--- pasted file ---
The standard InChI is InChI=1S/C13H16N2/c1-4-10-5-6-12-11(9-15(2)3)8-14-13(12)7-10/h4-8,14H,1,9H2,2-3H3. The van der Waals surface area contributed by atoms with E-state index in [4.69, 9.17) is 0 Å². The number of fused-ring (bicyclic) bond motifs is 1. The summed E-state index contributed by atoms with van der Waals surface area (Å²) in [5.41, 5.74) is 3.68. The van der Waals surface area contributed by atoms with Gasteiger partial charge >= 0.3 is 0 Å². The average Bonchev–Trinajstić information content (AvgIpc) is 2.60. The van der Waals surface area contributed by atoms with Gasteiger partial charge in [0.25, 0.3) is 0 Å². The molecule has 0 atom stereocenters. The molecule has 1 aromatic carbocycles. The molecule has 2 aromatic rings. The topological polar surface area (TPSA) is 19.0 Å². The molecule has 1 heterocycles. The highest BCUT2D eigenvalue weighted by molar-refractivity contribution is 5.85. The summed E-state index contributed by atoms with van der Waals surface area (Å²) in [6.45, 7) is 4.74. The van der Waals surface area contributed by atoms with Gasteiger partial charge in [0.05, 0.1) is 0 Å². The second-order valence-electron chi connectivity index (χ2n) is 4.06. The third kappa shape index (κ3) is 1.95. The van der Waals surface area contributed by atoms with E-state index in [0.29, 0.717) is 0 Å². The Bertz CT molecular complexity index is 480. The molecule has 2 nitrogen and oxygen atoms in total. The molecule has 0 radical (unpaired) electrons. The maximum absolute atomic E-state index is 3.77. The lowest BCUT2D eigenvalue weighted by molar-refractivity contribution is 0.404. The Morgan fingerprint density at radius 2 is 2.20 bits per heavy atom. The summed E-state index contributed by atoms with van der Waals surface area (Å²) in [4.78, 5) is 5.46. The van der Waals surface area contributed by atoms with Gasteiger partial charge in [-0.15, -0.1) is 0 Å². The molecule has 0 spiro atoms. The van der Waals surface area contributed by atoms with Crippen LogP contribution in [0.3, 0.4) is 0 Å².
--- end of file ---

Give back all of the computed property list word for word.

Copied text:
The standard InChI is InChI=1S/C13H16N2/c1-4-10-5-6-12-11(9-15(2)3)8-14-13(12)7-10/h4-8,14H,1,9H2,2-3H3. The van der Waals surface area contributed by atoms with E-state index in [4.69, 9.17) is 0 Å². The number of fused-ring (bicyclic) bond motifs is 1. The summed E-state index contributed by atoms with van der Waals surface area (Å²) in [5.41, 5.74) is 3.68. The van der Waals surface area contributed by atoms with Gasteiger partial charge >= 0.3 is 0 Å². The average Bonchev–Trinajstić information content (AvgIpc) is 2.60. The van der Waals surface area contributed by atoms with Gasteiger partial charge in [0.25, 0.3) is 0 Å². The molecule has 0 atom stereocenters. The molecule has 1 aromatic carbocycles. The molecule has 2 aromatic rings. The topological polar surface area (TPSA) is 19.0 Å². The molecule has 1 heterocycles. The highest BCUT2D eigenvalue weighted by molar-refractivity contribution is 5.85. The summed E-state index contributed by atoms with van der Waals surface area (Å²) in [6.45, 7) is 4.74. The van der Waals surface area contributed by atoms with Gasteiger partial charge in [0.05, 0.1) is 0 Å². The second-order valence-electron chi connectivity index (χ2n) is 4.06. The third kappa shape index (κ3) is 1.95. The van der Waals surface area contributed by atoms with E-state index in [0.29, 0.717) is 0 Å². The Bertz CT molecular complexity index is 480. The molecule has 2 nitrogen and oxygen atoms in total. The molecule has 0 radical (unpaired) electrons. The maximum absolute atomic E-state index is 3.77. The lowest BCUT2D eigenvalue weighted by molar-refractivity contribution is 0.404. The Morgan fingerprint density at radius 2 is 2.20 bits per heavy atom. The summed E-state index contributed by atoms with van der Waals surface area (Å²) in [4.78, 5) is 5.46. The van der Waals surface area contributed by atoms with Gasteiger partial charge in [-0.15, -0.1) is 0 Å². The molecule has 0 spiro atoms. The van der Waals surface area contributed by atoms with Crippen LogP contribution in [0.3, 0.4) is 0 Å².